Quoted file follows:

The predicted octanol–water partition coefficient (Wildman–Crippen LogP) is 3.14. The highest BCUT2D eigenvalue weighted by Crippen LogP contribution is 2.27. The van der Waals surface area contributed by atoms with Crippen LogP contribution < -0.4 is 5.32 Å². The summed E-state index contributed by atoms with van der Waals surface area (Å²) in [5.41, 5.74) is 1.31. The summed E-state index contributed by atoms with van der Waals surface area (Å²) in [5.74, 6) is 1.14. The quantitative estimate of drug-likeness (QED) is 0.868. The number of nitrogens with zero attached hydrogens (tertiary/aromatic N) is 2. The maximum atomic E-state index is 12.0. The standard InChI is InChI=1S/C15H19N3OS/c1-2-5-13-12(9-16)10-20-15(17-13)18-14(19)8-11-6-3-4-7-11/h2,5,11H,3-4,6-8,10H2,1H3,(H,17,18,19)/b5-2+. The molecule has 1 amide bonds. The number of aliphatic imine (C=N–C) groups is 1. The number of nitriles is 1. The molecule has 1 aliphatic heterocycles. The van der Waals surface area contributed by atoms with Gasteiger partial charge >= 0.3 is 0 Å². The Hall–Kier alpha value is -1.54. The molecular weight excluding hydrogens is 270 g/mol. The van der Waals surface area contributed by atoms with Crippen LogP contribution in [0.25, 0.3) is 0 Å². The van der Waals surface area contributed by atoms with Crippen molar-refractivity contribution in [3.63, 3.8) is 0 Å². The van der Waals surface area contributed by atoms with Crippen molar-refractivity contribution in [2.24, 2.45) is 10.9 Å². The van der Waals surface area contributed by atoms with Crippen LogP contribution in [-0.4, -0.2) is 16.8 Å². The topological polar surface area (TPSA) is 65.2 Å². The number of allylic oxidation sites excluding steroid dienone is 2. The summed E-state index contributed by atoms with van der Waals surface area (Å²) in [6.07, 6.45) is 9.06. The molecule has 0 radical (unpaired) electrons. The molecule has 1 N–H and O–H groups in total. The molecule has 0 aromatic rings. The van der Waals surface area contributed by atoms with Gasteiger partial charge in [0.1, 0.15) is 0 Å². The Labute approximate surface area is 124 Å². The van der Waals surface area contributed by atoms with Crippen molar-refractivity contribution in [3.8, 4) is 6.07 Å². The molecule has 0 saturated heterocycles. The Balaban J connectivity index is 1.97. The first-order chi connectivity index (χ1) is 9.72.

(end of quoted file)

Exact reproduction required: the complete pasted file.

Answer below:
The predicted octanol–water partition coefficient (Wildman–Crippen LogP) is 3.14. The highest BCUT2D eigenvalue weighted by Crippen LogP contribution is 2.27. The van der Waals surface area contributed by atoms with Crippen LogP contribution < -0.4 is 5.32 Å². The summed E-state index contributed by atoms with van der Waals surface area (Å²) in [5.41, 5.74) is 1.31. The summed E-state index contributed by atoms with van der Waals surface area (Å²) in [5.74, 6) is 1.14. The quantitative estimate of drug-likeness (QED) is 0.868. The number of nitrogens with zero attached hydrogens (tertiary/aromatic N) is 2. The maximum atomic E-state index is 12.0. The standard InChI is InChI=1S/C15H19N3OS/c1-2-5-13-12(9-16)10-20-15(17-13)18-14(19)8-11-6-3-4-7-11/h2,5,11H,3-4,6-8,10H2,1H3,(H,17,18,19)/b5-2+. The molecule has 1 amide bonds. The number of aliphatic imine (C=N–C) groups is 1. The number of nitriles is 1. The molecule has 1 aliphatic heterocycles. The van der Waals surface area contributed by atoms with Gasteiger partial charge >= 0.3 is 0 Å². The Hall–Kier alpha value is -1.54. The molecular weight excluding hydrogens is 270 g/mol. The van der Waals surface area contributed by atoms with Crippen LogP contribution in [0.25, 0.3) is 0 Å². The van der Waals surface area contributed by atoms with Crippen molar-refractivity contribution in [3.63, 3.8) is 0 Å². The van der Waals surface area contributed by atoms with Crippen molar-refractivity contribution in [2.24, 2.45) is 10.9 Å². The van der Waals surface area contributed by atoms with Crippen LogP contribution in [-0.4, -0.2) is 16.8 Å². The topological polar surface area (TPSA) is 65.2 Å². The number of allylic oxidation sites excluding steroid dienone is 2. The summed E-state index contributed by atoms with van der Waals surface area (Å²) in [6.07, 6.45) is 9.06. The molecule has 0 radical (unpaired) electrons. The molecule has 1 N–H and O–H groups in total. The molecule has 0 aromatic rings. The van der Waals surface area contributed by atoms with Gasteiger partial charge in [0.1, 0.15) is 0 Å². The Labute approximate surface area is 124 Å². The van der Waals surface area contributed by atoms with Crippen molar-refractivity contribution in [3.8, 4) is 6.07 Å². The molecule has 0 saturated heterocycles. The Balaban J connectivity index is 1.97. The first-order chi connectivity index (χ1) is 9.72.